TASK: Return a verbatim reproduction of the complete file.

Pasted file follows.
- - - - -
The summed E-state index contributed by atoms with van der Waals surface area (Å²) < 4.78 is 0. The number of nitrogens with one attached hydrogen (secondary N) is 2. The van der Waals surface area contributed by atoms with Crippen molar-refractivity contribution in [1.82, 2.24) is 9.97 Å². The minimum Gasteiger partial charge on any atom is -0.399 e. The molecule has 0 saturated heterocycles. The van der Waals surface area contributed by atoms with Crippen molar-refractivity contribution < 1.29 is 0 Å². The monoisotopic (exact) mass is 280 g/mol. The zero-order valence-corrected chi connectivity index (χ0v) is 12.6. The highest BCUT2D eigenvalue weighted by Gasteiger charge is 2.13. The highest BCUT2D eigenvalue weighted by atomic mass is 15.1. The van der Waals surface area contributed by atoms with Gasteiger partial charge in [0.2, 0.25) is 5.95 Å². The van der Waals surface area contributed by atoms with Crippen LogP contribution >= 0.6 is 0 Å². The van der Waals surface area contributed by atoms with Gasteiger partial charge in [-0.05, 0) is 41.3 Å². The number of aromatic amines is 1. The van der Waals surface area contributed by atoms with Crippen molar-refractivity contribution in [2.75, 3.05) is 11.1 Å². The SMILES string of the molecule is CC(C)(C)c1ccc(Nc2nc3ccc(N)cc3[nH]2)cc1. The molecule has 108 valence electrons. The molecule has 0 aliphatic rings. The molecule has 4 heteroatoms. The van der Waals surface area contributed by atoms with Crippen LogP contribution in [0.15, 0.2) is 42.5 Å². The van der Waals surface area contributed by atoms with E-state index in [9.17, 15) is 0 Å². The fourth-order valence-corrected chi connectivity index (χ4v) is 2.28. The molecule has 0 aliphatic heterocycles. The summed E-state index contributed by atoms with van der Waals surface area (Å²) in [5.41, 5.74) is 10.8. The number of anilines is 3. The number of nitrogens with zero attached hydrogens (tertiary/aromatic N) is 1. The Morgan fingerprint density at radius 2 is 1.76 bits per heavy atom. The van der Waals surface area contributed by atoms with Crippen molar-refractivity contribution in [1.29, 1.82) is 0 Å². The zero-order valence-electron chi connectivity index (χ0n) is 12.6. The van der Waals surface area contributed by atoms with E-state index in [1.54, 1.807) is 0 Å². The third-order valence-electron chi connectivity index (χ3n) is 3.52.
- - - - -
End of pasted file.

The summed E-state index contributed by atoms with van der Waals surface area (Å²) < 4.78 is 0. The number of nitrogens with one attached hydrogen (secondary N) is 2. The van der Waals surface area contributed by atoms with Crippen molar-refractivity contribution in [1.82, 2.24) is 9.97 Å². The minimum Gasteiger partial charge on any atom is -0.399 e. The molecule has 0 saturated heterocycles. The van der Waals surface area contributed by atoms with Crippen molar-refractivity contribution < 1.29 is 0 Å². The monoisotopic (exact) mass is 280 g/mol. The zero-order valence-corrected chi connectivity index (χ0v) is 12.6. The highest BCUT2D eigenvalue weighted by Gasteiger charge is 2.13. The highest BCUT2D eigenvalue weighted by atomic mass is 15.1. The van der Waals surface area contributed by atoms with Gasteiger partial charge in [0.2, 0.25) is 5.95 Å². The van der Waals surface area contributed by atoms with Crippen LogP contribution >= 0.6 is 0 Å². The van der Waals surface area contributed by atoms with Gasteiger partial charge in [-0.05, 0) is 41.3 Å². The number of aromatic amines is 1. The van der Waals surface area contributed by atoms with Crippen molar-refractivity contribution in [2.75, 3.05) is 11.1 Å². The SMILES string of the molecule is CC(C)(C)c1ccc(Nc2nc3ccc(N)cc3[nH]2)cc1. The molecule has 108 valence electrons. The molecule has 0 aliphatic rings. The molecule has 4 heteroatoms. The van der Waals surface area contributed by atoms with Crippen LogP contribution in [0.15, 0.2) is 42.5 Å². The van der Waals surface area contributed by atoms with E-state index in [9.17, 15) is 0 Å². The fourth-order valence-corrected chi connectivity index (χ4v) is 2.28. The molecule has 0 aliphatic heterocycles. The summed E-state index contributed by atoms with van der Waals surface area (Å²) in [5.41, 5.74) is 10.8. The number of anilines is 3. The number of nitrogens with zero attached hydrogens (tertiary/aromatic N) is 1. The Morgan fingerprint density at radius 2 is 1.76 bits per heavy atom. The van der Waals surface area contributed by atoms with Crippen molar-refractivity contribution in [1.29, 1.82) is 0 Å². The zero-order valence-electron chi connectivity index (χ0n) is 12.6. The van der Waals surface area contributed by atoms with E-state index in [1.54, 1.807) is 0 Å². The third-order valence-electron chi connectivity index (χ3n) is 3.52.